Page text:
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HBR Presents is a network of podcasts curated by HBR editors, bringing you the best business ideas from the leading minds in management. The views and opinions expressed are solely those of the authors and do not necessarily reflect the official policy or position of Harvard Business Review or its affiliates.
TRANSCRIPT
BRIAN KENNY: Today we bring you a special edition of Cold Call, dedicated to the untold numbers of faculty and students in MBA programs around the world who, thanks to the coronavirus, suddenly find themselves flushed from their terrestrial classrooms and thrust into the virtual realm. We know that many …

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How to Manage Coronavirus Layoffs with Compassion

Illustration by Maxwell Holyoke-Hirsch

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As the coronavirus pandemic continues to evolve, the damage to the job market looks likely to be deep and long lasting. Managers are not only dealing with the stress and sadness of having to let go of a large number of their workers, many of them are also feeling underlying anxiety about their own positions. Even if laying off employees is the only way to keep the organization running, how do you handle your feelings of guilt and sadness? How should you deliver the news when you can’t meet face-to-face? What should you say to your employees who remain? And what can you do to manage fear about your own future?
What the Experts Say
Laying off employees is difficult in normal times; but amidst the Covid-19 global health crisis, the task is “emotionally and cognitively overwhelming,” according to Joshua Margolis, a professor at Harvard Business School. “This experience for most of us is unfathomable,” he says. “There’s a great deal of uncertainty and people’s …

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Virtual Offsites That Work

Executive Summary
It’s impossible to replicate the experience of an in-person offsite in an online setting.  But with the right preparation, a focus on good meeting practices, careful use of various tools, some rehearsal, and a willingness to experiment as a team, it’s not only feasible but relatively …

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Adjusting to Remote Work During the Coronavirus Crisis

Tsedal Neeley, a professor at Harvard Business School, says that there are simple ways leaders can help their employees stay productive, focused, and psychologically healthy as they work from home during the current global global pandemic. The right technology tools and clear and constant communication are more important than ever. …

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How to Work With Someone Who’s Disengaged

Executive Summary
Given that disengaged employees represent 87% of the workforce, chances are you will work with one at some point in your career. You will be more likely to succeed if you develop the skills to channel their lack of motivation into a productive force. First, don’t get emotional.  …

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The Key to Inclusive Leadership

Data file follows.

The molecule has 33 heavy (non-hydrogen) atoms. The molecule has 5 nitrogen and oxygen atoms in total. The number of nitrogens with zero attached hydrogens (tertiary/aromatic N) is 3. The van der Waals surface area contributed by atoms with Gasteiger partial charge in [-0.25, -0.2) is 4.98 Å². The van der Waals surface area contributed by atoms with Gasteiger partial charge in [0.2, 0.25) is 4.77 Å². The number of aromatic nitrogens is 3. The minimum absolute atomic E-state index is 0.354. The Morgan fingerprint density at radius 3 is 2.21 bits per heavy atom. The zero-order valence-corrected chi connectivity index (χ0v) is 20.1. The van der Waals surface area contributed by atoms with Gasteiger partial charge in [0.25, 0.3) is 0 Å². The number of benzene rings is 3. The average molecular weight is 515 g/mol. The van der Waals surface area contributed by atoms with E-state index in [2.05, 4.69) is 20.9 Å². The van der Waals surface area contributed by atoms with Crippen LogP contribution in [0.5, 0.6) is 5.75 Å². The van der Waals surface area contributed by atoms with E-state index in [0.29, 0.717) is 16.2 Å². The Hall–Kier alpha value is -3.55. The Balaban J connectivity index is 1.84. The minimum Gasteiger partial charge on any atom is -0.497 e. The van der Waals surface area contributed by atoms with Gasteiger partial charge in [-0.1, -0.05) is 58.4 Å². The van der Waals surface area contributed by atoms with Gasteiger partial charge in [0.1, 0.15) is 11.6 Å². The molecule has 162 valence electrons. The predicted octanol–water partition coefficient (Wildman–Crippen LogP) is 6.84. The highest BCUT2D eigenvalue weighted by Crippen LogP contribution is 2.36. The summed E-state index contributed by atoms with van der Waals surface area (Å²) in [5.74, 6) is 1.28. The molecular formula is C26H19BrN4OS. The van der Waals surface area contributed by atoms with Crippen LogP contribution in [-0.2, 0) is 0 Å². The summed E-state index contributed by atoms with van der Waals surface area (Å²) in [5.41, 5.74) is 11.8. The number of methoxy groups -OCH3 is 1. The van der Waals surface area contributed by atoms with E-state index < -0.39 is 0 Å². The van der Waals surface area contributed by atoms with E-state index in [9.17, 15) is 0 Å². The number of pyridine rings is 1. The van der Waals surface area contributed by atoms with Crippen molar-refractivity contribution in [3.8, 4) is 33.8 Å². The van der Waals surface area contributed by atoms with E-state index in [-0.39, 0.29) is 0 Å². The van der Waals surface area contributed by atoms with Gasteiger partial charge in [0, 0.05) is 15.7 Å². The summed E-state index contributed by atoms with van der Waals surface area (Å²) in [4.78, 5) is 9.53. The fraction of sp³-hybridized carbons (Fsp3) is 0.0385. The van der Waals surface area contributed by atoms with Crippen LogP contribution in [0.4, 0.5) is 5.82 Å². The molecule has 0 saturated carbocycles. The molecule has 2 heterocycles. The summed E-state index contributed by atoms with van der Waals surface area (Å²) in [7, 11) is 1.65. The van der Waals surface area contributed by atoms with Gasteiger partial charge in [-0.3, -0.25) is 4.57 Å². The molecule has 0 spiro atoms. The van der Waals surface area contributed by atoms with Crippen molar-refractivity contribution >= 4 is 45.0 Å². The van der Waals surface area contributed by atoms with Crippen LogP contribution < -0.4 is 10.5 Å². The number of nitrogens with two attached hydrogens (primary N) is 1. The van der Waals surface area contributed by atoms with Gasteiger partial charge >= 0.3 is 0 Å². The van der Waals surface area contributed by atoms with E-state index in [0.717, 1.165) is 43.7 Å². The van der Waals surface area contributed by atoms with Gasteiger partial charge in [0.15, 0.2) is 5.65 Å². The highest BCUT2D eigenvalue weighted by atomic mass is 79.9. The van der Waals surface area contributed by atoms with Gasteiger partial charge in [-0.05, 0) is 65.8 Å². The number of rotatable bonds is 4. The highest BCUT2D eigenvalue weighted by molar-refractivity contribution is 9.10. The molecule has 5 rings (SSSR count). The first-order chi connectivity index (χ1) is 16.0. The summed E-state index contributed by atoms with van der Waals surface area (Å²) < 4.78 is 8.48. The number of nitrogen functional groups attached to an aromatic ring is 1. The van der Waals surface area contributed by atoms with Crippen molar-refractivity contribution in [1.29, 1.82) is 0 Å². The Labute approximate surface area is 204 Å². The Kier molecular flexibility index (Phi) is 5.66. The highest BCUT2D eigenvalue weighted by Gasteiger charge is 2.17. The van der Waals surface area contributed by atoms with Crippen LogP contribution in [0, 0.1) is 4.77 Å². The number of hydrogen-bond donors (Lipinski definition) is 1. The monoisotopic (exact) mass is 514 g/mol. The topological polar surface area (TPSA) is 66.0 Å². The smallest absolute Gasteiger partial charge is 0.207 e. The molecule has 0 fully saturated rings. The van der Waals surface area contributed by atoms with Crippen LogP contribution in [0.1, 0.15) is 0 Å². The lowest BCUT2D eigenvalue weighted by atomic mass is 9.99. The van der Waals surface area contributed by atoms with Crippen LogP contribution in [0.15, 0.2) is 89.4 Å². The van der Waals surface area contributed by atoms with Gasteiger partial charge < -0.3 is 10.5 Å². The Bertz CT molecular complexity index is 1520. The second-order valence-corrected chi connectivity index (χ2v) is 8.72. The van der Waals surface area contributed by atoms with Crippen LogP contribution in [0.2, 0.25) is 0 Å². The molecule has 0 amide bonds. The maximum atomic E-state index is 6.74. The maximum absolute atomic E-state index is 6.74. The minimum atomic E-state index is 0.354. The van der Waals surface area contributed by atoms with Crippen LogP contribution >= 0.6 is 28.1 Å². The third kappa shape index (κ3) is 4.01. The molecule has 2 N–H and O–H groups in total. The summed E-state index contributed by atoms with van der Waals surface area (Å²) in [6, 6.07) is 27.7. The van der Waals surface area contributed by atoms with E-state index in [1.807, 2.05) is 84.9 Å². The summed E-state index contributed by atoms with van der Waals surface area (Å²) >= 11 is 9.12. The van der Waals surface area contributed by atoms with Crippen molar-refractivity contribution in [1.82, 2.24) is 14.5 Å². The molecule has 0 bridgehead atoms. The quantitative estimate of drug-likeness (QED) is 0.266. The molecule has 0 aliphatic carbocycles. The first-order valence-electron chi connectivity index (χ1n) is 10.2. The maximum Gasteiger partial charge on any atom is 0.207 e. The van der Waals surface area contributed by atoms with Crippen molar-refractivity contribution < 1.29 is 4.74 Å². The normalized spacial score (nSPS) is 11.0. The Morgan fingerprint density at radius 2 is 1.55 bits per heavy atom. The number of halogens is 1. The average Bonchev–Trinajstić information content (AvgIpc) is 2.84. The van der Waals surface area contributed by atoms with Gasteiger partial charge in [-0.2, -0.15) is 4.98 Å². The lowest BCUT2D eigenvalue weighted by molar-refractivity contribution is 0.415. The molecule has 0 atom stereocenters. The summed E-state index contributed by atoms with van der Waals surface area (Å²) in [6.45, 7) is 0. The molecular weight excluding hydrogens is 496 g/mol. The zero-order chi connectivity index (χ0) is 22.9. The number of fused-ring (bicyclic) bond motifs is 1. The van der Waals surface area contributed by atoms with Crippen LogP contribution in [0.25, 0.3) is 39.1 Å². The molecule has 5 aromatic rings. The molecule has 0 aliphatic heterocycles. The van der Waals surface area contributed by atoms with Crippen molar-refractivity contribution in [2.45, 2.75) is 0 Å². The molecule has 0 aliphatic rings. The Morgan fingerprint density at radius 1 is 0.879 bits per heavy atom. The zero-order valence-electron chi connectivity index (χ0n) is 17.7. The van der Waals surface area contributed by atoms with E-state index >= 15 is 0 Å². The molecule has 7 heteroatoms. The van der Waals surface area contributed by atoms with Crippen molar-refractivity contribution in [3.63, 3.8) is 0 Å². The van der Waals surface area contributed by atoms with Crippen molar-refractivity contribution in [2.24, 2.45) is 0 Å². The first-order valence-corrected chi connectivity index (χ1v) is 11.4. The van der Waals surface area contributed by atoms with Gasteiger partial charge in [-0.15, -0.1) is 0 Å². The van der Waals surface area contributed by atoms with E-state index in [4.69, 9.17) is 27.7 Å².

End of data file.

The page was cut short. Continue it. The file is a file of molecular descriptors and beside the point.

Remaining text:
Executive Summary

Inclusive leadership is emerging as a unique and critical capability helping organisations adapt to diverse customers, markets, ideas and talent. For those working around a leader, such as a manager, direct report or peer, the single most important trait generating a sense of inclusiveness is a leader’s visible awareness of bias. But to fully capitalize on their cognizance of bias, leaders also must express both humility and empathy. This article describes organizational practices that can help leaders become more inclusive and enhance the performance of their teams.

Richard Drury/Getty Images

What makes people feel included in organizations? Or feel that they are treated fairly and respectfully, are valued and belong? Many things of course, including an organization’s mission, policies, and practices, as well as co-worker behaviors.

But mostly it comes down to leaders. We find that what leaders say and do makes up to a 70% difference as to whether an individual reports feeling included. And this really matters because the more people feel included, the more they speak up, go the extra mile, and collaborate — all of which ultimately lifts organizational performance.

Given this formula, inclusive leadership is emerging as a unique and critical capability helping organizations adapt to diverse customers, markets, ideas and talent. Our previous research found that inclusive leaders share a cluster of six signature traits:

  1. Visible commitment: They articulate authentic commitment to diversity, challenge the status quo, hold others accountable, and make diversity and inclusion a personal priority.
  2. Humility: They are modest about capabilities, admit mistakes, and create the space for others to contribute.
  3. Awareness of bias: They show awareness of personal blind spots, as well as flaws in the system, and work hard to ensure a meritocracy.
  4. Curiosity about others: They demonstrate an open mindset and deep curiosity about others, listen without judgment, and seek with empathy to understand those around them.
  5. Cultural intelligence: They are attentive to others’ cultures and adapt as required.
  6. Effective collaboration: They empower others, pay attention to diversity of thinking and psychological safety, and focus on team cohesion.

This sounds like a laundry list, so it’s not surprising that we are regularly asked which is the most important trait. The answer depends on who is asking. If it’s the leader, commitment is the most critical, because without it, the other five attributes can’t be fully developed.